"In what ways can health services ensure that they better understand and meet the health needs of men?..."The Victorian Department Of Health has taken a positive approach towards male health and recognises that there is a gendered difference in male health outcomes versus female health outcomes.
This disparity is behind the provision of a specific male health strategy and background paper which sets out the status of males in Victoria and sets in place a male-centric health strategy.
This document provides a useful framework for understanding a holistic approach to male health from a community, policy and background viewpoint.
Major themes included for review are:
- Service delivery and orientation - In what ways can health services ensure that they better understand and meet the health needs of men? This may include areas such as flexible service delivery and outreach, marketing of services to men, provision of health information directed towards men, staff training and development. How can the Department of Health encourage the use of a gender perspective and gender analysis in the delivery of health services?
- Supporting healthy living - What approaches are most effective in supporting healthy lifestyle behaviours among men, particularly in relation to tobacco, obesity, fruit and vegetable consumption, physical activity and alcohol consumption? What approaches to working with boys to develop positive health behaviours among future men are most effective?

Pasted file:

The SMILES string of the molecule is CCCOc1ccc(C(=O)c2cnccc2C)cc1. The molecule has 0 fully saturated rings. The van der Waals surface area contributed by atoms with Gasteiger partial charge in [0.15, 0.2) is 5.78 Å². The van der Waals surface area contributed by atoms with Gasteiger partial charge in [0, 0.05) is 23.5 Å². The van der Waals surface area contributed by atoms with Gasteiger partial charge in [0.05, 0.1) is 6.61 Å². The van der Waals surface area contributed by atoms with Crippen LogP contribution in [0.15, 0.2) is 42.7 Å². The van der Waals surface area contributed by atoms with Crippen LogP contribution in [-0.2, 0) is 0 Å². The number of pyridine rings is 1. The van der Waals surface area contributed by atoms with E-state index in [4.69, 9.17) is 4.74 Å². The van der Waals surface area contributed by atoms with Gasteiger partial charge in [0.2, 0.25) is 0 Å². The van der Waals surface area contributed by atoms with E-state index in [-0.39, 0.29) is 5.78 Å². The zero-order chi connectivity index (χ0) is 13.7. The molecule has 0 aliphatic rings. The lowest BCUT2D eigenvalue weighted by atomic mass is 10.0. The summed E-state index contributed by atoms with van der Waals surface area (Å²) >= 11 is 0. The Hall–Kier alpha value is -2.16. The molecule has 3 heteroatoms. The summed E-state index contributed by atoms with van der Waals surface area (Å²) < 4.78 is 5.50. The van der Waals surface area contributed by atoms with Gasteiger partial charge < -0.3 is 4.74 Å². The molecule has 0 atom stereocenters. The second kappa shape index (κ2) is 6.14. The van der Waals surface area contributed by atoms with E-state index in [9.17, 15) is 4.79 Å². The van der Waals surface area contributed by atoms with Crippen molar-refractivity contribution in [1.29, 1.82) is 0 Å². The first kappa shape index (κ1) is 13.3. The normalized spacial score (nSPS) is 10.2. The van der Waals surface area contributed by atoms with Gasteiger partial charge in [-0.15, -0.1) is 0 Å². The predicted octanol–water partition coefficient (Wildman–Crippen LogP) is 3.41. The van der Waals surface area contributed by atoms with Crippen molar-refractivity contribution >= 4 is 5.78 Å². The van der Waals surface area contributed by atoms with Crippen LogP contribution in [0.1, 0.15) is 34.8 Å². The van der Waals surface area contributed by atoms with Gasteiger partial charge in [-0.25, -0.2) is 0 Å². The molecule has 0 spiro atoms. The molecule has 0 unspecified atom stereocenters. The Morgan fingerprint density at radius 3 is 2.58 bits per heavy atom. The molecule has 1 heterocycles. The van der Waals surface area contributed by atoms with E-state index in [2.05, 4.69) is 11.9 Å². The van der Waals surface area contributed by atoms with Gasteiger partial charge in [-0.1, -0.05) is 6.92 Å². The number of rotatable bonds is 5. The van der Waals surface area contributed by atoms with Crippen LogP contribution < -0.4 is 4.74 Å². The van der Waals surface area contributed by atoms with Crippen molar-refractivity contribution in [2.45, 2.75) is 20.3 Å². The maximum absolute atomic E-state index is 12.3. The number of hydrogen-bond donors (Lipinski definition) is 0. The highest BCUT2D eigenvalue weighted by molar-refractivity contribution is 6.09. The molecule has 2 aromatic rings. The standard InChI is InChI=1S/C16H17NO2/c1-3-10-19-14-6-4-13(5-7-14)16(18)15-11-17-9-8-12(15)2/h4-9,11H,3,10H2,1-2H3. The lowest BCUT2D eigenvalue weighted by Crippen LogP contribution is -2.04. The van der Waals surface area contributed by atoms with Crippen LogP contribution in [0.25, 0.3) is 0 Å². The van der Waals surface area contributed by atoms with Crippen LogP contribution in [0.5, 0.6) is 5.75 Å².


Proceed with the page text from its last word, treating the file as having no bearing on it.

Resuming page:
- Men’s health efficacy - In what ways can men best be supported to increase their connections with primary care services, undertake regular check-ups with a GP, build their knowledge and awareness of health issues, participate in screening programs such as the National bowel cancer screening program, align positive health behaviours with common notions of masculinity?
- Supporting men’s economic and social participation - How can stronger connections be developed between health services and employment services? How can community, club and social groups have the greatest effect in supporting positive health outcomes among men?
- Health-promoting society - What approaches are most effective for encouraging health promoting notions of masculinity in schools, sporting clubs, and other social and cultural environments? Are there regulatory, fiscal or planning policies that are particularly relevant for supporting men’s health? How can the creation of men’s health modules within health and allied health courses be encouraged? What are the greatest knowledge or research gaps relating to men’s health?
- Conditions and sub-groups of men - What factors are most important for the Department of Health to focus on in improving men’s outcomes across ischaemic heart disease, cancer, mental health problem, suicide, accidents and injuries. What approaches are most effective for responding to the health issues faced by young men and indigenous men?
- Summary Of Consultation: Men’s health and wellbeing strategy background paper
Provides a summary of consultation responses to the Victorian Men’s health and wellbeing strategy undertaken in 2010. As part of the strategy development, there was an invitation to the public to provide feedback and comment via submission. To complement the submission process, targeted meetings with key men’s health stakeholders were convened, including a number of discussion forums. This paper provides a summary of those consultations.
- Summary Document: Men’s health and wellbeing strategy background paper
This report provides a summary of the Men’s health and wellbeing strategy background paper.
- Full Report: Men’s health and wellbeing strategy background paper -870 KB
This report provides a summary of the Men’s health and wellbeing strategy background paper. This background paper brings together a broad range of information to provide the first comprehensive picture of the health and wellbeing of Victorian men. The paper proposes a framework and priority areas for the strategy development.
Victoria Department Of Health
50 Lonsdale Street
Melbourne, Victoria 3000
AustraliaTelephone: 1300 253 942